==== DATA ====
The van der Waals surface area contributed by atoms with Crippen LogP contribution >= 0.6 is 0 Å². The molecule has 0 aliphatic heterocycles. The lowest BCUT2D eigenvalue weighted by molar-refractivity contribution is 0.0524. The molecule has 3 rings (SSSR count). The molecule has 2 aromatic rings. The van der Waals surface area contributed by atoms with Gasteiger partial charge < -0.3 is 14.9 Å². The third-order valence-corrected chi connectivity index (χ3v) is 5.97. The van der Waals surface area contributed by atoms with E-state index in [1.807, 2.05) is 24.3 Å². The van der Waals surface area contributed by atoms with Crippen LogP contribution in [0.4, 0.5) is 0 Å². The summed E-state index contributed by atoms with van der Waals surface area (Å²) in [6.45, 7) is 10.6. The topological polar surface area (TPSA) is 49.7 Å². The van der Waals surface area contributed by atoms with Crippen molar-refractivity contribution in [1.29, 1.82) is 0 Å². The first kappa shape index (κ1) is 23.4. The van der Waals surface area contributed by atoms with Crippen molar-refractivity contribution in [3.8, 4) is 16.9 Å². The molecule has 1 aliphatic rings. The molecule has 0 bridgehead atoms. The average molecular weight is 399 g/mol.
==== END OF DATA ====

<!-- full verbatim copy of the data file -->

The van der Waals surface area contributed by atoms with Crippen LogP contribution >= 0.6 is 0 Å². The molecule has 0 aliphatic heterocycles. The lowest BCUT2D eigenvalue weighted by molar-refractivity contribution is 0.0524. The molecule has 3 rings (SSSR count). The molecule has 2 aromatic rings. The van der Waals surface area contributed by atoms with Gasteiger partial charge < -0.3 is 14.9 Å². The third-order valence-corrected chi connectivity index (χ3v) is 5.97. The van der Waals surface area contributed by atoms with E-state index in [1.807, 2.05) is 24.3 Å². The van der Waals surface area contributed by atoms with Crippen LogP contribution in [0.4, 0.5) is 0 Å². The summed E-state index contributed by atoms with van der Waals surface area (Å²) in [6.45, 7) is 10.6. The topological polar surface area (TPSA) is 49.7 Å². The van der Waals surface area contributed by atoms with Crippen molar-refractivity contribution in [1.29, 1.82) is 0 Å². The first kappa shape index (κ1) is 23.4. The van der Waals surface area contributed by atoms with Crippen molar-refractivity contribution in [3.8, 4) is 16.9 Å². The molecule has 1 aliphatic rings. The molecule has 0 bridgehead atoms. The average molecular weight is 399 g/mol.